I personally do not know any believer in the churches of Christ (1) who does not accept the Bible as God's word; (2) who does not accept the Bible as God's inspired revelation; and (3) who does not accept the Bible as authority in seeking to do God's will. I certainly trust the Bible, God's word, as existing because God through His Spirit revealed His will for all people in the death, resurrection, and Lordship of Jesus Christ.

Do believers in churches of Christ answer some basic questions differently? Yes. Is their basis for their different answers found in a rejection of the Bible as the reliable guide to God's will? No. Even regarding divisive questions, those disagreeing accept the Bible as an inspired revelation of God's will. Such disagreements are primarily based on determining and understanding God's meaning in His message.

Our assumptions create common problems as we struggle to understand God's meaning and God's priorities. Our assumptions complicate our surrender to God's will. Our assumptions make it difficult to distinguish between an old tradition and a biblical principle. Our assumptions make it difficult to base convictions on faith in God instead of emotional attachments. Our assumptions justify judging other believers. Our assumptions encourage confrontation with disagreeing believers rather than understanding, encouragement, and compassion.

Because of assumptions, reactionary consciences assume a divine mandate to control and intimidate. Of course, no believer looks upon his or her assumptions as assumptions. "My" assumptions are always truth. Amazingly, believers frequently allow devotion to the "one on the cross" to produce reactions against disagreeing believers devoted to the same "one on the cross" which oppose the attitudes and behavior of the man who was "the one on the cross." Does this remind you of the twelve's arguments about who was the best disciple? Do you remember Jesus rejected both their question and conclusions?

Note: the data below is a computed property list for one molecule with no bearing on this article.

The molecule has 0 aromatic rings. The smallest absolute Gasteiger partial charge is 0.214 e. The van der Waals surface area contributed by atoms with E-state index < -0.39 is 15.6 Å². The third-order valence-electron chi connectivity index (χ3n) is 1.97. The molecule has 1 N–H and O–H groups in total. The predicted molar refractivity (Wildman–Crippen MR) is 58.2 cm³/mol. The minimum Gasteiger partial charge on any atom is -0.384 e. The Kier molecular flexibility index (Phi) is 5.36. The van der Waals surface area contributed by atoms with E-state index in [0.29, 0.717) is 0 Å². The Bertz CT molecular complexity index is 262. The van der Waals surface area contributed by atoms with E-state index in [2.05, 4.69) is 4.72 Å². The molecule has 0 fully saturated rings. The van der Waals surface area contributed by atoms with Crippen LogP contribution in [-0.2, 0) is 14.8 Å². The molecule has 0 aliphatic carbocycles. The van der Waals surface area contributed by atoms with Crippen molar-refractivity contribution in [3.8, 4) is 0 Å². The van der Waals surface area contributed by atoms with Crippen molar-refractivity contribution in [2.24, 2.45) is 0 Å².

Our assumptions (1) concluded unity was produced through division; (2) made the church a place instead of a people; (3) measured faithfulness by worship practices at that place for a couple of hours a week rather than the believer's behavior 24 hours a day; and (4) concluded God was more concerned about human devotion to details than He was about believers' expressing faith in Jesus through devotion to God's morality.

What is our challenge before God in Christ? To learn to be God's people 24 hours a day, 7 days a week instead of programmed members of a religious institution. Read Exodus 19:4-6; Deuteronomy 4:20 and 14:2; 1 Peter 2:9,10; and Titus 2:14 and ask yourself this question: "What has God always wanted?"

David Chadwell

West-Ark Church of Christ, Fort Smith, AR
Bulletin Article, 6 January 2002

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